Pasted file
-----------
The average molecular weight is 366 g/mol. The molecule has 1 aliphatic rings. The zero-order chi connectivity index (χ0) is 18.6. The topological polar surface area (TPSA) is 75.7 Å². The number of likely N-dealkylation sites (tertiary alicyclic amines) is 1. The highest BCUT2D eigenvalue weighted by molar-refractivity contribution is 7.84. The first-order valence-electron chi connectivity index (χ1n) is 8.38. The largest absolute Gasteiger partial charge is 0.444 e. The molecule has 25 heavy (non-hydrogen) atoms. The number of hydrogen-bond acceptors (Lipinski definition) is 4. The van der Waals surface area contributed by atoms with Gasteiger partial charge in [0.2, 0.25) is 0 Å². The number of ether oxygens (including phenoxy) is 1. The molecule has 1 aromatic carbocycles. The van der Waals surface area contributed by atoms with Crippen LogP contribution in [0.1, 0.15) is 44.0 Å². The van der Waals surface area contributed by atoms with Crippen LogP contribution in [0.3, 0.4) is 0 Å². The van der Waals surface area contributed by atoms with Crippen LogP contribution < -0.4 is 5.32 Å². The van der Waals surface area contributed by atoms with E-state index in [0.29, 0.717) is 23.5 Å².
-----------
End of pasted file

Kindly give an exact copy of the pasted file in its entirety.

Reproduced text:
The average molecular weight is 366 g/mol. The molecule has 1 aliphatic rings. The zero-order chi connectivity index (χ0) is 18.6. The topological polar surface area (TPSA) is 75.7 Å². The number of likely N-dealkylation sites (tertiary alicyclic amines) is 1. The highest BCUT2D eigenvalue weighted by molar-refractivity contribution is 7.84. The first-order valence-electron chi connectivity index (χ1n) is 8.38. The largest absolute Gasteiger partial charge is 0.444 e. The molecule has 25 heavy (non-hydrogen) atoms. The number of hydrogen-bond acceptors (Lipinski definition) is 4. The van der Waals surface area contributed by atoms with Gasteiger partial charge in [0.2, 0.25) is 0 Å². The number of ether oxygens (including phenoxy) is 1. The molecule has 1 aromatic carbocycles. The van der Waals surface area contributed by atoms with Crippen LogP contribution in [0.1, 0.15) is 44.0 Å². The van der Waals surface area contributed by atoms with Crippen LogP contribution in [0.3, 0.4) is 0 Å². The van der Waals surface area contributed by atoms with Crippen LogP contribution < -0.4 is 5.32 Å². The van der Waals surface area contributed by atoms with E-state index in [0.29, 0.717) is 23.5 Å².